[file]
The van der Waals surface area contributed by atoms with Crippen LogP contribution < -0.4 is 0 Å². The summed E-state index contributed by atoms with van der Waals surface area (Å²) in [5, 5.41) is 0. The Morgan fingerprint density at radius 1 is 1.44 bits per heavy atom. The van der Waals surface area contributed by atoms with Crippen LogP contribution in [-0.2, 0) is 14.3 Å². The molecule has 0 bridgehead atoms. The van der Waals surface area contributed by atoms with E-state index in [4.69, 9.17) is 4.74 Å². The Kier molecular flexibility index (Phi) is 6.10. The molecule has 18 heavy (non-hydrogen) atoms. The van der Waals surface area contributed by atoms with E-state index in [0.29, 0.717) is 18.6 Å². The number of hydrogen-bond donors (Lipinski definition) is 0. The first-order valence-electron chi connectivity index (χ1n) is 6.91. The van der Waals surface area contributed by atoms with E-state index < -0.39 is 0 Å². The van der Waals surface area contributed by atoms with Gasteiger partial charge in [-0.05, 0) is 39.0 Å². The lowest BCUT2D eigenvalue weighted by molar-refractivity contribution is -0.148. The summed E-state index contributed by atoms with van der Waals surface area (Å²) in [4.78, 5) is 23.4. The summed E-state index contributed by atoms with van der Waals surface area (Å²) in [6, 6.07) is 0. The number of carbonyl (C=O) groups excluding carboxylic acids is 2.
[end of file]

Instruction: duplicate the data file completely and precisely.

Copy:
The van der Waals surface area contributed by atoms with Crippen LogP contribution < -0.4 is 0 Å². The summed E-state index contributed by atoms with van der Waals surface area (Å²) in [5, 5.41) is 0. The Morgan fingerprint density at radius 1 is 1.44 bits per heavy atom. The van der Waals surface area contributed by atoms with Crippen LogP contribution in [-0.2, 0) is 14.3 Å². The molecule has 0 bridgehead atoms. The van der Waals surface area contributed by atoms with E-state index in [4.69, 9.17) is 4.74 Å². The Kier molecular flexibility index (Phi) is 6.10. The molecule has 18 heavy (non-hydrogen) atoms. The van der Waals surface area contributed by atoms with E-state index in [0.29, 0.717) is 18.6 Å². The number of hydrogen-bond donors (Lipinski definition) is 0. The first-order valence-electron chi connectivity index (χ1n) is 6.91. The van der Waals surface area contributed by atoms with E-state index < -0.39 is 0 Å². The van der Waals surface area contributed by atoms with Gasteiger partial charge in [-0.05, 0) is 39.0 Å². The lowest BCUT2D eigenvalue weighted by molar-refractivity contribution is -0.148. The summed E-state index contributed by atoms with van der Waals surface area (Å²) in [4.78, 5) is 23.4. The summed E-state index contributed by atoms with van der Waals surface area (Å²) in [6, 6.07) is 0. The number of carbonyl (C=O) groups excluding carboxylic acids is 2.